Just as we are trying to preserve the history of the ATQMRA at this site and the history of Pine Brook on the Pine Brook site, some people who were involved with Florida City Speedway are doing a nice job of preserving that track’s history with their own web site, which you can see by clicking here.

Florida City Speedway was in south Florida, near Homestead, and there are a lot of parallels to be drawn with Pine Brook.  The track was purpose-built for TQ racing in the early 1960s.  Although larger than Pine Brook, the track was nonetheless relatively small, described as a 1/8-mile.  And while the mini-stocks that were born at Pine Brook failed to thrive at Pine Brook, the same class of cars was successful at Florida City Speedway.

Sadly, Florida City Speedway did experience something that thankfully never happened at Pine Brook, a fatal accident.

The TQs that raced there were not generally ATQMRA-legal cars, because the use of alcohol-nitro fuel mixtures was permitted.

Friday, March 8, 2013

Dapper Bob

Spring is not far off but we can't resist at least one more indoor racing photo.  Here is Doug Craig following a victory at Atlantic City's Convention Hall (today's Boardwalk Hall) 40-some years ago.

We don't know why Doug is holding two trophies.  Perhaps he also set Fast Time on this day?  Perhaps there were separate trophies for the winning driver and car owner?  (Doug was both.)   But check out the spiffy outfit on Bob Watkins.  Bob was the ATQMRA President at the time and he took seriously the need to project a professional image.  Slacks, sport coat, necktie, hair neatly combed.  When was the last time you saw that at a race track?

Friday, March 1, 2013

Vintage Quiz: Where?

UPDATED, see below.

This shot of Hank Rogers, Jr., taking a victory lap in the Boyd #43 was taken -- where?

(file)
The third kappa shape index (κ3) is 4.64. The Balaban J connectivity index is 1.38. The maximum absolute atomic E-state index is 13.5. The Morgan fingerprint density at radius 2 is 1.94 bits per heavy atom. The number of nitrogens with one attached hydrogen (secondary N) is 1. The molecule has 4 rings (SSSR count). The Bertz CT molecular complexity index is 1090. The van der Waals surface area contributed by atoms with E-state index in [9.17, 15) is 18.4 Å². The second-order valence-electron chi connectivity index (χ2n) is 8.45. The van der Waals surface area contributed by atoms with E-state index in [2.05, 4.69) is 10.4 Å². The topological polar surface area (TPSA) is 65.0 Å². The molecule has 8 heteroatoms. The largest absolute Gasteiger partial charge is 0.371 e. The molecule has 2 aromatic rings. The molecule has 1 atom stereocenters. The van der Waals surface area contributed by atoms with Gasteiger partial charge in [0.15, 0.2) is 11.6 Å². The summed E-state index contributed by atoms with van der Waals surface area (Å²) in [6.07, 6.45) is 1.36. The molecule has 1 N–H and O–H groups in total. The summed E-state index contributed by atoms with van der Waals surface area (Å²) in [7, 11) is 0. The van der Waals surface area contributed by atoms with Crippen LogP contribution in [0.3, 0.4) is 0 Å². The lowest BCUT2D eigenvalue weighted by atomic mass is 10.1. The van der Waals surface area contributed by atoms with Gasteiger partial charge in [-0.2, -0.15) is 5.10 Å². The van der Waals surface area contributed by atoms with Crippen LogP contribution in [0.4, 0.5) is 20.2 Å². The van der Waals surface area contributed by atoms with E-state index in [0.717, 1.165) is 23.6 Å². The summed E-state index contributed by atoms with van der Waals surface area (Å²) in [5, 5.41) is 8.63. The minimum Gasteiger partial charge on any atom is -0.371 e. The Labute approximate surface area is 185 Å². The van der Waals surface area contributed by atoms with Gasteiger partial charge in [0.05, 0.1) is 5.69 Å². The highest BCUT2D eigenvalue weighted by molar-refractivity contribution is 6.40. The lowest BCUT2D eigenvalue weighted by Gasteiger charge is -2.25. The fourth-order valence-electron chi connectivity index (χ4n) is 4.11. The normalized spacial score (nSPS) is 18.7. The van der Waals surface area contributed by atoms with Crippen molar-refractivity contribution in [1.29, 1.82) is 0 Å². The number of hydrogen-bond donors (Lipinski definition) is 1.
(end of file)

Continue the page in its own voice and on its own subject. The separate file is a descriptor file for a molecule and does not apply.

We know.  Do you?  Do you recognize the race track?  If you do, or you just want to take a stab at it, submit your answer to us here.  We'll update this post with the answer once someone gets it right.

Hints: This victory lap is for a heat race win, not a feature.  The date was perhaps the only time the ATQMRA raced at this particular track.  And through the years, this race track has had a few different names.  We’ll accept any of those names as “correct.”

UPDATE:  So far, no one has gotten it right!  Well, one person has, but that person is Gary Mondschein, and since he gave us the photo we are disqualifying him.  (Cheating?  Unsportsmanlike conduct?  Actions detrimental to NASCAR?  We'll think of something.)  So you still have a chance -- at what track was this photo taken?  Even Ernie Saxton has a chance, he was present for this race and it's not Grandview!  Contact us via the link in the text above.

UPDATE:  Okay, we give up.  Only Gary got it right, everyone else guessed the incorrect track, with the old paved Fort Dix Speedway/New Egypt Speedway getting more votes than any other.  But the big clue is the absence of a guard rail in the photo.  It's Albany-Saratoga Speedway, in Malta, New York.  On the day this photo was taken there was a distinctive all-open-cockpit program at the upstate track:  ATQMRA TQs, ARDC Midgets, and URC Sprints.  Each division ran a 30-lap feature and there was not a single yellow flag in any of the three features!  It was also the only time in history that the three Eastern open-cockpit clubs ran together on the same card.